The definition of chunking is well described here:

  • how to know the chunk size of a file (ncdump -hs):

ncdump -hs

netcdf toce_nico {
      deptht = 75 ;
      axis_nbounds = 2 ;
      y = 567 ;
      x = 687 ;
      time_counter = UNLIMITED ; // (32 currently)
      float toce(time_counter, deptht, y, x) ;
              toce:standard_name = "sea_water_potential_temperature" ;
              toce:_Storage = "chunked" ;
              toce:_ChunkSizes = 1, 19, 142, 172 ;
              toce:_Endianness = "little" ;
  • In the previous file, it means to access toce, netcdf will read tile of (1, 19, 142, 172). So, if you read with an horizontal 2d access (a map), you will read more data than needed because netcdf will first read 19 levels then filter out the map you want. For a ‘map’ access, the best is to have a chunksize of 1 on the vertical. I don’t know for AMUXL, but for eORCA12 access of 3d variable this is CRITICAL to have the right chunking size. If you plan to extract only vertical profile from your output file, the chunck will probably be something like (1, nz, cx, cy) cx and cy to be defined by testing.

  • how to specify a specific chunking: to do so, you can either: - copy you file with nccopy and specifying a new chunksize with the -c option. - extract and copy with ncks and –cnk_dmn option

nccopy -c x/200,y/200,deptht/1,time_counter/1


ncks --cnk_dmn x,200 --cnk_dmn y,200 --cnk_dmn time_counter,1 --cnk_dmn deptht,1 -d deptht,0,0 -v toce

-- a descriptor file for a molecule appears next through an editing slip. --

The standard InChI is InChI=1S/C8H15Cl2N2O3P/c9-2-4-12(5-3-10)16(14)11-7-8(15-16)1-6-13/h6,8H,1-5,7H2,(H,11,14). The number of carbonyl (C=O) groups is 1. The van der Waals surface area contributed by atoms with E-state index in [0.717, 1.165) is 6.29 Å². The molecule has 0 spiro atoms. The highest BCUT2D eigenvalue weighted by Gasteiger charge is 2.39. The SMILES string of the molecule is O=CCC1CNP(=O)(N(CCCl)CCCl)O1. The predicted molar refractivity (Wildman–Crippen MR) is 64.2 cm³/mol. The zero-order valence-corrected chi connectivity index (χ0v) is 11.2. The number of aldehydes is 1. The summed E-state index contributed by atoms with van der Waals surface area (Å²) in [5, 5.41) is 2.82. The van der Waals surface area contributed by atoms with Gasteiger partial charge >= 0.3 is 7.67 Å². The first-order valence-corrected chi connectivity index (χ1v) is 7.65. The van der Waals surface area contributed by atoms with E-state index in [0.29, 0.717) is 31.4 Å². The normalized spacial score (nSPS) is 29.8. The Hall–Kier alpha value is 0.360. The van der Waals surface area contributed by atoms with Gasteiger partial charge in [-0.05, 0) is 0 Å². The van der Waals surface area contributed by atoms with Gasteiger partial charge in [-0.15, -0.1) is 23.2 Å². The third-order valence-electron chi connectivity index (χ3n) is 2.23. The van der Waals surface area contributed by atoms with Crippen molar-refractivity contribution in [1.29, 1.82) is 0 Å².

• If you found on of your processing is very very slow, have a look to your chunksize and see if it is adapted to your reading pattern.


Netcdf since the version 4 support deflation (ie compression), depending on your netcdf it can save a lot of storage (the more 0 you have, the more efficient it is).

Below some test made with AMUXL12 configuration with a file containing a month of daily 3d temperature.

  • as expected, the higher is the compression level, the longer it takes to create it (-d option of nccopy or -L option with ncks).

time nccopy -d 0 -c x/200,y/200,deptht/1,time_counter/1 toce_nico.nc_4.4.4-intel-19.0.4-intelmpi-2019.4.243_d0

real  0m23.817s
user  0m2.731s
sys   0m7.741s
time nccopy -d 1 -c x/200,y/200,deptht/1,time_counter/1 toce_nico.nc_4.4.4-intel-19.0.4-intelmpi-2019.4.243_d1

real  1m37.195s
user  1m32.293s
sys   0m4.242s
time nccopy -d 2 -c x/200,y/200,deptht/1,time_counter/1 toce_nico.nc_4.4.4-intel-19.0.4-intelmpi-2019.4.243_d2

real  1m38.894s
user  1m34.070s
sys   0m4.317s
time nccopy -d 9 -c x/200,y/200,deptht/1,time_counter/1 toce_nico.nc_4.4.4-intel-19.0.4-intelmpi-2019.4.243_d9

real  2m27.320s
user  2m19.162s
sys   0m4.354s
  • as expected, the higher the compression level is, the smaller the final file is. However for AMUXL, the differences are tiny between d1 and d9 and you will spend more time to create it and read it (2.096 Gb for d1 and 2.068 Gb for d9). d1 is thus a good compromise. You spare 1.7 Gb (ie 44 %) of storage while minimizing the draw back of a slower writing/reading (probably this depends of the computer as you trade reading by cpu for decompression)

3804842884 Jan 20 10:23
2096447815 Jan 20 10:25 toce_nico.nc_4.4.4-intel-19.0.4-intelmpi-2019.4.243_d1